Two weeks after failing to topple Assemblyman Scott Rumana (R-Wayne) from his perch on top of the beleaguered Passaic County Regular Republican Organization (PCRRO), leaders of the dissident Republican faction GOP Strong are unsatisfied with his efforts to unite the party.
After overwhelmingly defeating GOP Strong-backed chairman challenger Carl Mazzie – which came a week after fending off a challenge to his assembly seat that was also backed by the group – Rumana said that he would look into creating a system of four co-chairmanships.
GOP Strong co-chairman Michael Mecca, however, said that he hasn’t heard anything about the plan – or anything from Rumana — over the last two weeks.
“We haven’t heard a syllable of a word. Like I said, actions speak louder than words, and we haven’t heard anything,” he said.
Mecca’s comments provide a stark contrast to an op-ed in The Record by former Paterson Mayor Pat Kramer, who called for an end to hostilities between the factions.
“After the mortar shells have cooled and the smoke from the battle has cleared we have not seen gloating by the winners or heard the whining of losers. On the contrary, we have heard only conciliatory words,” Kramer wrote.
Both Rumana and the splinter group’s founder, former PCRRO Chairman Peter Murphy, offered conciliatory words to each other in the immediate aftermath of the convention. The two promised that their organizations would work together – even if a bylaw change pushed by Rumana banned convicted felons – like Murphy, who served just under a year in federal prison for a corruption conviction — from serving in leadership positions.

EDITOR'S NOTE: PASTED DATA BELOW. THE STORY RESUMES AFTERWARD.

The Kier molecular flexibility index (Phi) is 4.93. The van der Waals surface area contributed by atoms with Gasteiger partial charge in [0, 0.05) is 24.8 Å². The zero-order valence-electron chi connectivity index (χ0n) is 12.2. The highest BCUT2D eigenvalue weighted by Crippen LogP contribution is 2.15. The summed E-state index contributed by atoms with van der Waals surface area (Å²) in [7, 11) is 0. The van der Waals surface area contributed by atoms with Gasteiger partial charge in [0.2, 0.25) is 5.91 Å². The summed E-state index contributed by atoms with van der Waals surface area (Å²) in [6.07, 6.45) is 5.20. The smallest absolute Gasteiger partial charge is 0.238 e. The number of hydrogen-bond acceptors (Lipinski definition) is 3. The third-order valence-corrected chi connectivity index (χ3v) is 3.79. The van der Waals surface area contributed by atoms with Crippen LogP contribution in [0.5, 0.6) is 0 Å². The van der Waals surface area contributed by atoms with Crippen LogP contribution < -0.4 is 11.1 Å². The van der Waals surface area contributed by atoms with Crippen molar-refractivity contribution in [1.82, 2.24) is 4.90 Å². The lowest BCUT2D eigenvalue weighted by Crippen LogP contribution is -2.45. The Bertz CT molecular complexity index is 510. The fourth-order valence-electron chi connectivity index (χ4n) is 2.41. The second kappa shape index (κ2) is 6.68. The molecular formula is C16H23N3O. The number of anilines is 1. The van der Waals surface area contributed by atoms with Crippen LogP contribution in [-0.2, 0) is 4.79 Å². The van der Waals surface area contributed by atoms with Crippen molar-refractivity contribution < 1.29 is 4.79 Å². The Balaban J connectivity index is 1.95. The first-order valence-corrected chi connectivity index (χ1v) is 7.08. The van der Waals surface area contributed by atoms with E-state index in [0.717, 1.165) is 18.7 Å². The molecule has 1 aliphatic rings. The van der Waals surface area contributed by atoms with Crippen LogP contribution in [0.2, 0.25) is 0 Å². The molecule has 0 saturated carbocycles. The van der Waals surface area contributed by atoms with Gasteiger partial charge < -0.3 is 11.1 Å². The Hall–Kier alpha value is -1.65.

Rumana and Murphy-allied candidates mingle on the Republican line on the general election ballot. All three freeholder candidates are aligned with Rumana, but GOP Strong-backed county clerk candidate Kristin Corrado beat the Rumana’s candidate in the primary. GOP Strong also has assembly candidates in Districts 34 and 35, and in municipal candidates in several towns.
Mecca said that his group will focus on helping their candidates, and will commit to helping all Republican candidates.
GOP Strong spokesman Thom Ammirato said he suspects Rumana’s after-election tone was mean to lure back donors and political muscle who went to his rival faction.
“It sounds like the captain of the Titanic who hits and iceberg and wants to put someone else behind the wheel,” he said.
Rumana could not be reached for comment.